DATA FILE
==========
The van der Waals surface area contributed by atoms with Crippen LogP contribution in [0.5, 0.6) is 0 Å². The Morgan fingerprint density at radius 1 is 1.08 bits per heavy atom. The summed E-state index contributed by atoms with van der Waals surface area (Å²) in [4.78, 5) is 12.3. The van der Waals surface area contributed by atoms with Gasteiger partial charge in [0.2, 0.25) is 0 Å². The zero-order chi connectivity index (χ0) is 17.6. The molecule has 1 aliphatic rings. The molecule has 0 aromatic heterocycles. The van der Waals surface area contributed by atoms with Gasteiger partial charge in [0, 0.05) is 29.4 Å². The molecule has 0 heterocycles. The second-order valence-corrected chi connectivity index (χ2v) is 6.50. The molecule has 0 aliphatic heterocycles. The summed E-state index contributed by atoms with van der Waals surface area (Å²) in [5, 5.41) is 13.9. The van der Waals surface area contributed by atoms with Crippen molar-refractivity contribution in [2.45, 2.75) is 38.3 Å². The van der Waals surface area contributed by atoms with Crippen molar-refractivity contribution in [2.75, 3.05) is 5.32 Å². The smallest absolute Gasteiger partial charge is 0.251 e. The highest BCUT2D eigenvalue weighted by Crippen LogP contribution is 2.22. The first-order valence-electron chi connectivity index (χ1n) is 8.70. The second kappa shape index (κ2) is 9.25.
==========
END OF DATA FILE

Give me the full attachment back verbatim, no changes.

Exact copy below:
The van der Waals surface area contributed by atoms with Crippen LogP contribution in [0.5, 0.6) is 0 Å². The Morgan fingerprint density at radius 1 is 1.08 bits per heavy atom. The summed E-state index contributed by atoms with van der Waals surface area (Å²) in [4.78, 5) is 12.3. The van der Waals surface area contributed by atoms with Gasteiger partial charge in [0.2, 0.25) is 0 Å². The zero-order chi connectivity index (χ0) is 17.6. The molecule has 1 aliphatic rings. The molecule has 0 aromatic heterocycles. The van der Waals surface area contributed by atoms with Gasteiger partial charge in [0, 0.05) is 29.4 Å². The molecule has 0 heterocycles. The second-order valence-corrected chi connectivity index (χ2v) is 6.50. The molecule has 0 aliphatic heterocycles. The summed E-state index contributed by atoms with van der Waals surface area (Å²) in [5, 5.41) is 13.9. The van der Waals surface area contributed by atoms with Crippen molar-refractivity contribution in [2.45, 2.75) is 38.3 Å². The van der Waals surface area contributed by atoms with Crippen molar-refractivity contribution in [2.75, 3.05) is 5.32 Å². The smallest absolute Gasteiger partial charge is 0.251 e. The highest BCUT2D eigenvalue weighted by Crippen LogP contribution is 2.22. The first-order valence-electron chi connectivity index (χ1n) is 8.70. The second kappa shape index (κ2) is 9.25.